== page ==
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Title: Transport Properties of Nanoporous, Chemically Forced Biological Lattices

Abstract

Permselective nanochannels are ubiquitous in biological systems, controlling ion transport and maintaining a potential difference across a cell surface. Surface layers (S-layers) are proteinaceous, generally charged lattices punctuated with nanoscale pores that form the outermost cell envelope component of virtually all archaea and many bacteria. Ammonia oxidizing archaea (AOA) obtain their energy exclusively from oxidizing ammonia directly below the S-layer lattice, but how the charged surfaces and nanochannels affect availability of NH4+ at the reaction site is unknown. In this report, we examine the electrochemical properties of negatively charged S-layers for asymmetrically forced ion transport governed by Michaelis–Menten kinetics at ultralow concentrations. Our 3-dimensional electrodiffusion reaction simulations revealed that a negatively charged S-layer can invert the potential across the nanochannel to favor chemically forced NH 4 + transport, analogous to polarity switching in nanofluidic field-effect transistors. Polarity switching was not observed when only the interior of the nanochannels was charged. We found that S-layer charge, nanochannel geometry, and enzymatic turnover rate are finely tuned to elevate NH 4 + concentration at the active site, potentially enabling AOA to occupy nutrient-poor ecological niches. Strikingly, and in contrast to voltage-biased systems, magnitudes of the co- and counterion currents in the charged nanochannelsmore » were nearly equal and amplified disproportionally to the NH 4 + current. These simulations imply that engineered arrays of crystalline proteinaceous membranes could find unique applications in industrial energy conversion or separation processes.« less

Authors:
ORCiD logo [1];  [2];  [1]; ORCiD logo [3]
  1. Stanford Univ., CA (United States); SLAC National Accelerator Lab., Menlo Park, CA (United States)
  2. Stanford Univ., CA (United States)
  3. Stanford Univ., CA (United States); SLAC National Accelerator Lab., Menlo Park, CA (United States); Univ. of California, San Francisco, CA (United States)
Publication Date:
Research Org.:
SLAC National Accelerator Lab., Menlo Park, CA (United States)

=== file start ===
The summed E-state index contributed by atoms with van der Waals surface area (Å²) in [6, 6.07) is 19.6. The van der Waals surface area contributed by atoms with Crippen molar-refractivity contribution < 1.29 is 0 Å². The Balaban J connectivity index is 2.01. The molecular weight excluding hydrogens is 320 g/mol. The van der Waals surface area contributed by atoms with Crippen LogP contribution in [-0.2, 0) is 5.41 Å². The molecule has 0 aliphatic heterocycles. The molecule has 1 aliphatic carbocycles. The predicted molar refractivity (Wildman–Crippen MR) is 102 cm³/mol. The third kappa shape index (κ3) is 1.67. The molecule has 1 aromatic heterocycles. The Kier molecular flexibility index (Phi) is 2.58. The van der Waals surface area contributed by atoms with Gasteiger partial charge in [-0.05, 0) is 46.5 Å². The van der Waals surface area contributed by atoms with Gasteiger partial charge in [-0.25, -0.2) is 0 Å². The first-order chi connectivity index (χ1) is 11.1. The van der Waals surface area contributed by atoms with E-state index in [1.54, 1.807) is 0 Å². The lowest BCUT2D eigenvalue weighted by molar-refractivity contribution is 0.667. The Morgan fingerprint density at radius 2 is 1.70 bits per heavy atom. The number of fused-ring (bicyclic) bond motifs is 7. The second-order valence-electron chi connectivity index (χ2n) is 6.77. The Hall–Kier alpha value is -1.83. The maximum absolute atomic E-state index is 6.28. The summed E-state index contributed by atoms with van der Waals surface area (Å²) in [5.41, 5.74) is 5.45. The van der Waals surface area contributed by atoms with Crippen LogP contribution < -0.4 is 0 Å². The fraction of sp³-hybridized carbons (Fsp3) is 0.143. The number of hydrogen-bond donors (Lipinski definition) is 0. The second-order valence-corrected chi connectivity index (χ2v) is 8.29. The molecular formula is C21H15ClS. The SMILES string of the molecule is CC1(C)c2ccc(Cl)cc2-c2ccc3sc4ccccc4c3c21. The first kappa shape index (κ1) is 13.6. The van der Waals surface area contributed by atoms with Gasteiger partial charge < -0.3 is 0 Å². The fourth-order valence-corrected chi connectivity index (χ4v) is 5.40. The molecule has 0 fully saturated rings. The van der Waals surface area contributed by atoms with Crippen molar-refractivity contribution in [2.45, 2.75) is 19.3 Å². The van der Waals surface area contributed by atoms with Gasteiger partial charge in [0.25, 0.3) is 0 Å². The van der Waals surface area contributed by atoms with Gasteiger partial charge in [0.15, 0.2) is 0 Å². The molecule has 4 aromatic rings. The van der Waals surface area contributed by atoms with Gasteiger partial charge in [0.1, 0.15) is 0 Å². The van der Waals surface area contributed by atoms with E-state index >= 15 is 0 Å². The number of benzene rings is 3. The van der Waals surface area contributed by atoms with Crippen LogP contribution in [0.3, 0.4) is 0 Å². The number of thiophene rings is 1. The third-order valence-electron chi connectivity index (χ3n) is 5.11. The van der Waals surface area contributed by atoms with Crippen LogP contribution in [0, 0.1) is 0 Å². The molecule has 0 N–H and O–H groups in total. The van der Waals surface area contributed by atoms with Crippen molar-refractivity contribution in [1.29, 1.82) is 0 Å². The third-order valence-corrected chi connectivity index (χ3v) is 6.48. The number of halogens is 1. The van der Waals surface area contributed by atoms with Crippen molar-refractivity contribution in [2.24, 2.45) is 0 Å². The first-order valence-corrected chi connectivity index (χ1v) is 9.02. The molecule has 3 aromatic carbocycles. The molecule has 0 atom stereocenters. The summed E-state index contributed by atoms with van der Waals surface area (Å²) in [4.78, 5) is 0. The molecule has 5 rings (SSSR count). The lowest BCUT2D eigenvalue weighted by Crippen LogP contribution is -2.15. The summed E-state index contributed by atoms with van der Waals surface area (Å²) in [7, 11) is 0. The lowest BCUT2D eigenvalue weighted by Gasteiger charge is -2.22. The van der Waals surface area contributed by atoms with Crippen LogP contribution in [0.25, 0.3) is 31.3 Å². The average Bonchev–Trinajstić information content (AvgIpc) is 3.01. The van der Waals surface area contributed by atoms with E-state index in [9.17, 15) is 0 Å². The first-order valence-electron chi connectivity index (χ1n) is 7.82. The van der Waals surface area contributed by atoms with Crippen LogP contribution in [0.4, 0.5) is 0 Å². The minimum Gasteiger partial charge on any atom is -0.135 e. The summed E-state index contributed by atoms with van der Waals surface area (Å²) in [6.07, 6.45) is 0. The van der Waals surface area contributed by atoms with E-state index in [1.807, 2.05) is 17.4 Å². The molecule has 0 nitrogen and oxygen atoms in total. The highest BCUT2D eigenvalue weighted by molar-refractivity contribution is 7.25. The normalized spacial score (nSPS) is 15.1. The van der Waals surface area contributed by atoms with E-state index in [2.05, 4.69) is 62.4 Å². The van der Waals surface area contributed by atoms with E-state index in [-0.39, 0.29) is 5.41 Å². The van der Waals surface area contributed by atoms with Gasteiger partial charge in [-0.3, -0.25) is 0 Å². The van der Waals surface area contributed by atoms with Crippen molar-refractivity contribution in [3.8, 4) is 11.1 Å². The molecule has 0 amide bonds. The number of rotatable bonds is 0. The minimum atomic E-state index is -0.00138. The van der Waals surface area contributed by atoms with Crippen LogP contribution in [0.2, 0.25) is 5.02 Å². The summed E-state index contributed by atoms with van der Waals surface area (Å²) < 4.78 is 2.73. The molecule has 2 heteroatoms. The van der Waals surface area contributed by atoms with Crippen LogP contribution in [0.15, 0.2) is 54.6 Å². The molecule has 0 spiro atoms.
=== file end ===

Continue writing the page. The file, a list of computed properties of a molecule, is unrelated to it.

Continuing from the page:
Sponsoring Org.:
USDOE
OSTI Identifier:
1583133
Grant/Contract Number:  
AC02-76SF00515; GM123159
Resource Type:
Accepted Manuscript
Journal Name:
Journal of Physical Chemistry. B, Condensed Matter, Materials, Surfaces, Interfaces and Biophysical Chemistry
Additional Journal Information:
Journal Volume: 123; Journal Issue: 49; Journal ID: ISSN 1520-6106
Publisher:
American Chemical Society
Country of Publication:
United States
Language:
English
Subject:
37 INORGANIC, ORGANIC, PHYSICAL, AND ANALYTICAL CHEMISTRY

Citation Formats

Li, Po-Nan, Herrmann, Jonathan, Wakatsuki, Soichi, and van den Bedem, Henry. Transport Properties of Nanoporous, Chemically Forced Biological Lattices. United States: N. p., 2019. Web. doi:10.1021/acs.jpcb.9b05882.
Li, Po-Nan, Herrmann, Jonathan, Wakatsuki, Soichi, & van den Bedem, Henry. Transport Properties of Nanoporous, Chemically Forced Biological Lattices. United States. doi:10.1021/acs.jpcb.9b05882.
Li, Po-Nan, Herrmann, Jonathan, Wakatsuki, Soichi, and van den Bedem, Henry. Wed . "Transport Properties of Nanoporous, Chemically Forced Biological Lattices". United States. doi:10.1021/acs.jpcb.9b05882.
@article{osti_1583133,
title = {Transport Properties of Nanoporous, Chemically Forced Biological Lattices},
author = {Li, Po-Nan and Herrmann, Jonathan and Wakatsuki, Soichi and van den Bedem, Henry},
abstractNote = {Permselective nanochannels are ubiquitous in biological systems, controlling ion transport and maintaining a potential difference across a cell surface. Surface layers (S-layers) are proteinaceous, generally charged lattices punctuated with nanoscale pores that form the outermost cell envelope component of virtually all archaea and many bacteria. Ammonia oxidizing archaea (AOA) obtain their energy exclusively from oxidizing ammonia directly below the S-layer lattice, but how the charged surfaces and nanochannels affect availability of NH4+ at the reaction site is unknown. In this report, we examine the electrochemical properties of negatively charged S-layers for asymmetrically forced ion transport governed by Michaelis–Menten kinetics at ultralow concentrations. Our 3-dimensional electrodiffusion reaction simulations revealed that a negatively charged S-layer can invert the potential across the nanochannel to favor chemically forced NH4+ transport, analogous to polarity switching in nanofluidic field-effect transistors. Polarity switching was not observed when only the interior of the nanochannels was charged. We found that S-layer charge, nanochannel geometry, and enzymatic turnover rate are finely tuned to elevate NH4+ concentration at the active site, potentially enabling AOA to occupy nutrient-poor ecological niches. Strikingly, and in contrast to voltage-biased systems, magnitudes of the co- and counterion currents in the charged nanochannels were nearly equal and amplified disproportionally to the NH4+ current. These simulations imply that engineered arrays of crystalline proteinaceous membranes could find unique applications in industrial energy conversion or separation processes.},
doi = {10.1021/acs.jpcb.9b05882},
journal = {Journal of Physical Chemistry. B, Condensed Matter, Materials, Surfaces, Interfaces and Biophysical Chemistry},
number = 49,
volume = 123,
place = {United States},
year = {2019},
month = {11}
}

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This content will become publicly available on November 13, 2020
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